I found, however, that I was weaker than I knew, and walking, carrying the little that I had, turned out to be more fatiguing than I had expected.  After a few blocks I had to sit down and rest for a couple of minutes.  I started again.  The landscape was bleak; there are almost no stores or other businesses, just a lot of warehouses and treeless blocks.  Several people were living on the street in that area, and trash was abundant.

I was forced to stop several times to rest; I was becoming alarmed.  Finally, I could see Seventh Street ahead, but I was fast running out of gas.  I sat down on the curb, feeling growing nausea, and eventually vomiting into the gutter.  Feeling somewhat better, I got to the intersection and looked around for the Greyhound station.  I couldn’t see it.  I walked around a bit, then finally asked some pedestrians; they pointed east on Seventh.  I crossed Alameda, then sat down on the curb again, feeling some serious chest pain.  The pain grew more intense and my weakness increased, and I realized that I was having a heart attack.  I called across the street to a security guard to call 911, but he ignored me.  I considered the traffic and my general situation.  Greyhound buses were leaving the station, just a block away now, pulling out and turning onto Seventh just at the end of my block.  If I could get to that street and lie down in front of the buses, they would have to stop and help, if only to call the cops.

But I was too weak to walk, then too weak even to sit up.  I lay down on the sidewalk, knowing that people lying in the street were generally ignored and I was to learn that even asking for help, asking passersby for help or to “call 911” will indeed be ignored.  So there I lay, thinking I was a dead man.  For the second time in six months.  This would be my ignominious, bitter end, dying because everybody wanted to avoid becoming “involved.”  Practically dying in the gutter.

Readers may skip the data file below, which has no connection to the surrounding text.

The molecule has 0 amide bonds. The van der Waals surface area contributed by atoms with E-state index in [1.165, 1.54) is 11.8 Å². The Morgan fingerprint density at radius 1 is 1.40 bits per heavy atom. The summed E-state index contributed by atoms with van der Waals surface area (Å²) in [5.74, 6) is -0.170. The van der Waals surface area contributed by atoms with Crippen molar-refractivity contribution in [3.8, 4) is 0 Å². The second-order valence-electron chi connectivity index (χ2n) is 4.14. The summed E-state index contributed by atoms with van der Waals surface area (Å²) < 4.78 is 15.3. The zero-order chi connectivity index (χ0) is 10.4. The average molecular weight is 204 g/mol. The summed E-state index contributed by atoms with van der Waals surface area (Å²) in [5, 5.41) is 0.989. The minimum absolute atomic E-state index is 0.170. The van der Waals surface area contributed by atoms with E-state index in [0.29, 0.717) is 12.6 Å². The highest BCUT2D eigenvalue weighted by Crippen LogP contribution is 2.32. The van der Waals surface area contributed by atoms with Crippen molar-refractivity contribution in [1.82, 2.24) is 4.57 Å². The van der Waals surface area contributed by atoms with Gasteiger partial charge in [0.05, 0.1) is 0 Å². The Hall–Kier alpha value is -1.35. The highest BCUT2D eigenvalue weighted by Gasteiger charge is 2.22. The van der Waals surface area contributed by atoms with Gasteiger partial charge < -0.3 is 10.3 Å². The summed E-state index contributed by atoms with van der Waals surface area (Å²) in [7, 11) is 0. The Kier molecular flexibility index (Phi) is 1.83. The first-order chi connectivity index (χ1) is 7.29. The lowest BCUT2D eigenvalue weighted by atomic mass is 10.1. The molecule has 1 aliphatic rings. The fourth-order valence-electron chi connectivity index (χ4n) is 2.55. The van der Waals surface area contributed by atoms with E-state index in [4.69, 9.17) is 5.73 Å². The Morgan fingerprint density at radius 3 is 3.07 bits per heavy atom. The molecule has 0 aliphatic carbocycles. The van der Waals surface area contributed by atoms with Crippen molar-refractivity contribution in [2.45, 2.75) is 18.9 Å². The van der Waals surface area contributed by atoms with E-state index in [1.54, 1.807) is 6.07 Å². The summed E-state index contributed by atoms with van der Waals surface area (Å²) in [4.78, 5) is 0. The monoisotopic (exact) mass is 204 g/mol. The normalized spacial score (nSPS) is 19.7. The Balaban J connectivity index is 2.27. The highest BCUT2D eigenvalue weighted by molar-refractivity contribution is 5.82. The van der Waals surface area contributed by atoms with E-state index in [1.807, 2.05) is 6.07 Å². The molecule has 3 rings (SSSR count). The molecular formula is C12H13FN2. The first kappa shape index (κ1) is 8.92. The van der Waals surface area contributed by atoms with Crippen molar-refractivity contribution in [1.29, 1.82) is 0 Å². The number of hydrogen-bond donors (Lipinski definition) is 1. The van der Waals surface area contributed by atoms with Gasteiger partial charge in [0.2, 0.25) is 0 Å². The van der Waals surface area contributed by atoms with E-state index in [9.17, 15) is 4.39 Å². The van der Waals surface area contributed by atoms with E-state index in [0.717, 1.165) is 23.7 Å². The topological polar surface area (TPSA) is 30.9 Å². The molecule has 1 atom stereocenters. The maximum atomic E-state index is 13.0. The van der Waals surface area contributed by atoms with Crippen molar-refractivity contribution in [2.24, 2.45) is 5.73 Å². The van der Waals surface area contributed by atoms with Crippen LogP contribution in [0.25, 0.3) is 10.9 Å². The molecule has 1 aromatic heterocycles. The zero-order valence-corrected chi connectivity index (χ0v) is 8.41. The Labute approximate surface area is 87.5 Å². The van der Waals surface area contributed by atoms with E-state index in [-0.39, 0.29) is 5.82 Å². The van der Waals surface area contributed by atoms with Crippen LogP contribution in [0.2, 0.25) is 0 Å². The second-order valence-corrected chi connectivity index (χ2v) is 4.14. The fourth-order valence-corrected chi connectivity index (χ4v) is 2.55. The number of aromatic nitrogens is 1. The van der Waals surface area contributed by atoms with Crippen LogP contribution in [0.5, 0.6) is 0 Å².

It was not to be.  I got to feeling a bit better.  I sat up.  I stood up.  I could stagger.  I could walk, weakly, slowly, and so I headed for the Greyhound station—there, at least, I could get an ambulance.  The full length of the block was fenced off.  I had to stop and rest, then walk again.  Eventually I got to the door and went inside, and asked for help, and got help.  A fire engine and a city ambulance arrived, I was checked out, put in the ambulance, taken to White Memorial Hospital in downtown L.A.  Pretty much like you see on TV.  I had Medicare, so I wasn’t too worried.  After three days and two nights, I was released, carrying a new stent in my coronary arteries (I’d had one emplaced in 2001 because of angina at the time).

Eventually I received bills totaling $147,000.  After several months, most of that was paid by Medicare.

I was stupid about the DVDs and won’t make that mistake again; a second probation violation would be for more time in prison, and I would lose everything, little enough though it is.

So my year of 2020 was the worst ever for me: I returned to prison, had to fight for my life, got COVID, then had a second, different fight for my life.  Subsequent events—how I contacted worried friends, threw away now-worthless food, had issues with my laptop, was treated for my “skin cancer” (without getting a diagnosis or biopsy), suffered what I thought was a second heart attack but was diagnosed with “stable angina” (another hospital stay), suffered erectile dysfunction (impotence), and so on—don’t need telling in detail.

Copyright 2021 (text only) by Alan Carl Nicoll
All Rights Reserved